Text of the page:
Invented Spelling

I’ve had a relationship with invented spelling since I started teaching in 1977.  Particularly during the 1980s when writing workshop in schools was spreading all over the country, invented spelling has played a big role in the lives of Seed writers and teachers. “Invented spelling, sometimes referred to as inventive spelling, is the practice of spelling unfamiliar words by making an educated guess as to the correct spelling based on the writer’s existing phonetic knowledge.”  (  In other words, at the same time children are learning their letters and sounds, they can also be writers.

Use of invented spelling frees up young writers to tell their stories without everything having to be spelled perfectly.   If conventional spelling is required of young children, several things happen:

  • their writing is reduced to simple, uninteresting (boring) words they can spell
  • their imaginative, creative stories are lost because it’s too overwhelming to try to write them spelled perfectly
  • the writing process becomes laborious and disconnected, due to the writer having to stop to look up or ask for a word’s spelling

Over the years we’ve consistently encouraged children to use invented spelling.  We give them resources to look up words, and also suggest that they give it their best guess first so they can keep writing, then do the spelling corrections later.  This helps children build confidence in themselves and trust what they know.  Often they’ll be provided an alphabet chart when they are still learning to form letters.  I can’t think of too many milestones that are more exciting than when a child “breaks code.” This is when a student makes the connection between the letters they are writing and the sounds they hear in words.

Early writers, usually in kindergarten, begin by mostly spelling with consonants, such as “WT” for “went” or  “HRS” for “horse.”  As they learn vowel sounds, they write “BOT” for “boat.”  By 1st or 2nd grade, they begin to have the confidence to write “NABREHOOD” for “neighborhood.” While this extraordinary process is taking place, teachers model conventional spelling through chart writing, lists, signs posted around the room, and lessons designed to promote the connection between spelling and writing.  In the early stages, teachers take notes (sometimes called underwriting) on the child’s written page, so both the child and teacher can remember what the intended invented spelling represents.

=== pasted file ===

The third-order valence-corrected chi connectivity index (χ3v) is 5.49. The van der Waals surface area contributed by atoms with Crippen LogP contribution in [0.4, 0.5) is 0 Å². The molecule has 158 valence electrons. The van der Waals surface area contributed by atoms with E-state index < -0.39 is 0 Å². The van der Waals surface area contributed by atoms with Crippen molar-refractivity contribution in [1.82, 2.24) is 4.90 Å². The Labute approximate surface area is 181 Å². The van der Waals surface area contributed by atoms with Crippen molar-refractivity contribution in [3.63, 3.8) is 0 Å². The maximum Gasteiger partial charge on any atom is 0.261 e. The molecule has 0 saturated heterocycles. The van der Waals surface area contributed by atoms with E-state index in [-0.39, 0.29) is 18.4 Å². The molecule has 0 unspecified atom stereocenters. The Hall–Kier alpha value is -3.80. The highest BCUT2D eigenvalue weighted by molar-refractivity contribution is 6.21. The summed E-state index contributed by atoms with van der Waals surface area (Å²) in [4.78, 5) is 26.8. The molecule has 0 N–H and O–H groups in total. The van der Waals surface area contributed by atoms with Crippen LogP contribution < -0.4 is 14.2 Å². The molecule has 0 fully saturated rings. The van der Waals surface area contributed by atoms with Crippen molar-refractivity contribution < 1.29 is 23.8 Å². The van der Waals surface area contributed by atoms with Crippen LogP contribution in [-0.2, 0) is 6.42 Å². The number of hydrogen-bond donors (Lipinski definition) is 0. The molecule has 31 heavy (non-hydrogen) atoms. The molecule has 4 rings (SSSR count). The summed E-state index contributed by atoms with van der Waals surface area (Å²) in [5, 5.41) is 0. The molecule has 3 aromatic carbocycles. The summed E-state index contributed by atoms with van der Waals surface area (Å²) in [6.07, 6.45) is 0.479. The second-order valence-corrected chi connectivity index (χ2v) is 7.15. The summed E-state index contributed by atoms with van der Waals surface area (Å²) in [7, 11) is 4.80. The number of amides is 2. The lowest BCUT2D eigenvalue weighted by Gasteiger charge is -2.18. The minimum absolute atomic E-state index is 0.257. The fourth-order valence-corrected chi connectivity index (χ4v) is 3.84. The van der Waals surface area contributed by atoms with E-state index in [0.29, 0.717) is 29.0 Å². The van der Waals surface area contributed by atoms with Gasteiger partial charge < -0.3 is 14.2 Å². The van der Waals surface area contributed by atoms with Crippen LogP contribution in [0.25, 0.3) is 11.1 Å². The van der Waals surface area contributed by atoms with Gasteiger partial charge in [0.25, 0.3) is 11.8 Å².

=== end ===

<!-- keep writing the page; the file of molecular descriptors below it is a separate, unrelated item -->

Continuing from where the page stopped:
Invented spelling requires trust between the child and adult.  The next time an emerging writer asks how to spell a word, say this:  “What sounds do you hear?”  If the child is close, say, “Write that down.”  If not, repeat the word slowly, emphasizing the beginning sound.  With time and practice, the child will gain confidence and, more than likely, you’ll experience an avalanche of writing from another emerging author.

In addition to providing a wealth of information about each child’s grasp of written language, encouraging children as writers helps strengthen their voices and confidence.  If you’re interested in seeing invented spelling in action, consider visiting your child’s writing workshop.  If you’d like to read more about it, check out these links: